Medical Device Tax Delay: Decent Industry News

by Kyle Salem, Ph.D. on Jan 11, 2016

In an early Christmas present to the medical device industry, President Obama signed into law the Consolidated Appropriations Act of 2015, which established both a budget for the Federal fiscal year (that started October 1) and made some other changes to government policy.

Among them was the delay of the implementation of the Medical Device Excise Tax originally called for in the Affordable Care Act. This tax, pegged at 2.3% of the price of the device, was often fought by those in the medical imaging, implantable device and laboratory equipment world.

The delay was set for two years, allowing the tax to be reconsidered for the 2018 Federal fiscal year, starting October 1, 2017. The government scoring wonks determined that this delay was worth $3.4B over the next two years to the industry. Yes, that’s with a B – we’re talking billions.Medical Device Tax

But why do I call this “decent” news? Well, it’s somewhere between ambivalent and good. So I’ll go with decent. Let me explain further.

Many device manufacturers rallied against the tax suggesting that the 2.3% tax was going to stifle innovation and research. Others argued that the tax would simply be passed on to consumers (hospitals or even patients) and never really paid by the equipment manufacturers. The first is likely at best partially true and the second wouldn’t affect the market and still is the reality. So it’s hard to consider this a triumph for the industry – just decent news.

If we look specifically at the market closest to my heart, medical imaging, we find that the major competitors – GE, Siemens, Philips, soon-to-be-sold Toshiba, and the like – are locked in a pretty tight battle for market supremacy. There is a constant struggle to introduce better technology at a lower price and continue to gain profitable market share. The suggestion that any of them would forgo the development of technology that provides a competitive advantage because of a US-only tax is a bit of a stretch.

Would the tax cut into profit margins? Yes. Would that hurt the value of the company? Yes. But would they be willing to cut R&D to make up 2.3% of US revenue? I’m not so convinced. Is it a disincentive to further develop technology? Sure. But every tax is a disincentive on the taxed item. When aggressive companies spend 8-10% of global revenue on R&D, to cut that by enough to account for the tax would be fairly significant.

The market will likely be unchanged by the difference in taxes on the equipment manufacturer. Let’s say that the manufacturers have embedded the 2.3% in their prices – one wouldn’t expect they’d pull that money out because of the tax delay. In fact, 2.3% is well within the negotiating range that exists on all equipment. I would seldom expect a company to not be willing to decrease their price by 2.3% if they know they can “get the deal.” So it’s not like there will be a big enough price difference to either stimulate buying or stall it.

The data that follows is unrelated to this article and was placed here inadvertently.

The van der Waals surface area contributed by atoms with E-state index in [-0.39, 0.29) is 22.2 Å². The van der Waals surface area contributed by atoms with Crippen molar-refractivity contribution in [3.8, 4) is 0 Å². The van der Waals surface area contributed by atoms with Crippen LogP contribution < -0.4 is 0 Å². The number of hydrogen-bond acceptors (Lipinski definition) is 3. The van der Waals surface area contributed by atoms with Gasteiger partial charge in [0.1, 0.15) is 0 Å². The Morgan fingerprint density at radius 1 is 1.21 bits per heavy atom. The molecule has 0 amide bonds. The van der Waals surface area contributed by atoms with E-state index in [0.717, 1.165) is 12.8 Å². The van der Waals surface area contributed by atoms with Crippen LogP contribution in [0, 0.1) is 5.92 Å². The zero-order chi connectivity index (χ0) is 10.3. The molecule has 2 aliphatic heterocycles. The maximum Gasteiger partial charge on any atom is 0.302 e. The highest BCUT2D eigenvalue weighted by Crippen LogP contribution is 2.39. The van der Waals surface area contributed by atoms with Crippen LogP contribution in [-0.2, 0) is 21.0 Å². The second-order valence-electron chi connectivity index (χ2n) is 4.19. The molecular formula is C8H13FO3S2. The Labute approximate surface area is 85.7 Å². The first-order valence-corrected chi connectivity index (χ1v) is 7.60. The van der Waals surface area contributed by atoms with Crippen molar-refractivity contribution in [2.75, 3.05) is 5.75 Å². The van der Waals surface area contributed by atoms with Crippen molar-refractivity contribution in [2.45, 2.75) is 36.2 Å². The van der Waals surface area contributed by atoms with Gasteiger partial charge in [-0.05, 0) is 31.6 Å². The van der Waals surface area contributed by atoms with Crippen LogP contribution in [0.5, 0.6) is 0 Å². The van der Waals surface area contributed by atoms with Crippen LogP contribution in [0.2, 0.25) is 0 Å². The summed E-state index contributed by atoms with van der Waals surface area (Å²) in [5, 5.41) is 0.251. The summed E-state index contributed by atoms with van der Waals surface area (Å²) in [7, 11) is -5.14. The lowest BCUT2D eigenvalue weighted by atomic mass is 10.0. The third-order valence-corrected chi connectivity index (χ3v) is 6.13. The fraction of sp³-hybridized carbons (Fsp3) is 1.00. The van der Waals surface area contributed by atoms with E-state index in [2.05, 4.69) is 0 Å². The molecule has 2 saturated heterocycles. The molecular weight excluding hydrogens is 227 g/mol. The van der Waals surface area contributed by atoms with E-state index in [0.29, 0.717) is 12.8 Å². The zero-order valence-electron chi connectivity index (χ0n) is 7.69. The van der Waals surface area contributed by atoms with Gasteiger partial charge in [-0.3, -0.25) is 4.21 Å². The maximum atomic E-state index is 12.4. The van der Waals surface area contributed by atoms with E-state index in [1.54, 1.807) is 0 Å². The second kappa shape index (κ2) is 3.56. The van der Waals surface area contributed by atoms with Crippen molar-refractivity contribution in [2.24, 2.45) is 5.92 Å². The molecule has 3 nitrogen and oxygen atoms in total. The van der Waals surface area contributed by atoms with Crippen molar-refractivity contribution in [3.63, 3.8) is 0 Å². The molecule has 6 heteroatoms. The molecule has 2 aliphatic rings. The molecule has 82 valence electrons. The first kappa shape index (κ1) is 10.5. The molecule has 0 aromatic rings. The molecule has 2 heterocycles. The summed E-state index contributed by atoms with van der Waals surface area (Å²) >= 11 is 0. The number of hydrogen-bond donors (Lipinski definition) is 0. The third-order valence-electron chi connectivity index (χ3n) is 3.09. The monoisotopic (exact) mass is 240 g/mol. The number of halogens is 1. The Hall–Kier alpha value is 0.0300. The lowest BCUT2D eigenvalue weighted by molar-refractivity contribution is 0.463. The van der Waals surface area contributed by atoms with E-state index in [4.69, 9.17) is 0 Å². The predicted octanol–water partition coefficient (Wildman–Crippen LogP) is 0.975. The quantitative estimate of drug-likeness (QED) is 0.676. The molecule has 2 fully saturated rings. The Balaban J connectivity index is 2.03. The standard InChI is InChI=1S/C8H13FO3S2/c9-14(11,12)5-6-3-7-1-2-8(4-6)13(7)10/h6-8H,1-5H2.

Finally, what happens to the $3.4B that isn’t collected? Well, they didn’t change the underlying need for the money; they just delayed the tax as a revenue generator. So that means it will be collected from the people, sooner-or-later, one way or the other. Maybe we just add it to the debt. Maybe it comes from other taxes. The fact is that the companies get $3.4B in added margin and the American people pay $3.4B more (now or later) to allow that to happen.

So for the device industry this is a win, and as part of the industry, I’ll file it as “decent” news.

Meet the Author

Kyle Salem, Ph.D.
President of Cassling

Kyle joined Cassling in February 2005 and was named President in 2017. Kyle holds a doctorate in Biomedical Engineering as well as business education through the Kellogg School of Management. Prior to Cassling, he worked with Siemens Healthcare's Magnetic Resonance Imaging division serving as a scientist and manager.

Today, Kyle strengthens community healthcare by working with customers to ensure Cassling's offerings meet their short- and long-term goals, as well as clinical, financial and organizational needs. With a focus on helping customer increase quality and decrease cost, he manages Cassling's corporate strategy, advising the organization on industry direction and trends to help intelligently drive the growth, while exploring new business opportunities.

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